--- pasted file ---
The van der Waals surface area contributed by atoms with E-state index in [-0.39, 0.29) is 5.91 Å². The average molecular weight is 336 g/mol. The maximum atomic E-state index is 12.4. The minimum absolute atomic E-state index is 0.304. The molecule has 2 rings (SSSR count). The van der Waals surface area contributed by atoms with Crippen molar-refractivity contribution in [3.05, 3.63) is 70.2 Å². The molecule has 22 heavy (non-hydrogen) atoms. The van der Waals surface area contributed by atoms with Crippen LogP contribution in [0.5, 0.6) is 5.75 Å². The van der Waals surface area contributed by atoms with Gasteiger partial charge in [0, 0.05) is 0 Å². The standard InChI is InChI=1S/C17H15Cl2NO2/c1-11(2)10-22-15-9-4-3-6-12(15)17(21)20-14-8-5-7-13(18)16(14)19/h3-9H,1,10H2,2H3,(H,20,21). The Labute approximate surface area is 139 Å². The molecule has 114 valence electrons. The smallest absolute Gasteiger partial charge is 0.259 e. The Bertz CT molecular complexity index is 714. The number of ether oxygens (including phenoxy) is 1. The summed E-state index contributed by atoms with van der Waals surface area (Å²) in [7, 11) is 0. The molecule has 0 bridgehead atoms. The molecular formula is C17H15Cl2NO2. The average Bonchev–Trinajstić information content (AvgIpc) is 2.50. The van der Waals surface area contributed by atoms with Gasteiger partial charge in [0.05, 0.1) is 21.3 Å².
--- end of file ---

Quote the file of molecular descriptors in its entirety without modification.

The van der Waals surface area contributed by atoms with E-state index in [-0.39, 0.29) is 5.91 Å². The average molecular weight is 336 g/mol. The maximum atomic E-state index is 12.4. The minimum absolute atomic E-state index is 0.304. The molecule has 2 rings (SSSR count). The van der Waals surface area contributed by atoms with Crippen molar-refractivity contribution in [3.05, 3.63) is 70.2 Å². The molecule has 22 heavy (non-hydrogen) atoms. The van der Waals surface area contributed by atoms with Crippen LogP contribution in [0.5, 0.6) is 5.75 Å². The van der Waals surface area contributed by atoms with Gasteiger partial charge in [0, 0.05) is 0 Å². The standard InChI is InChI=1S/C17H15Cl2NO2/c1-11(2)10-22-15-9-4-3-6-12(15)17(21)20-14-8-5-7-13(18)16(14)19/h3-9H,1,10H2,2H3,(H,20,21). The Labute approximate surface area is 139 Å². The molecule has 114 valence electrons. The smallest absolute Gasteiger partial charge is 0.259 e. The Bertz CT molecular complexity index is 714. The number of ether oxygens (including phenoxy) is 1. The summed E-state index contributed by atoms with van der Waals surface area (Å²) in [7, 11) is 0. The molecule has 0 bridgehead atoms. The molecular formula is C17H15Cl2NO2. The average Bonchev–Trinajstić information content (AvgIpc) is 2.50. The van der Waals surface area contributed by atoms with Gasteiger partial charge in [0.05, 0.1) is 21.3 Å².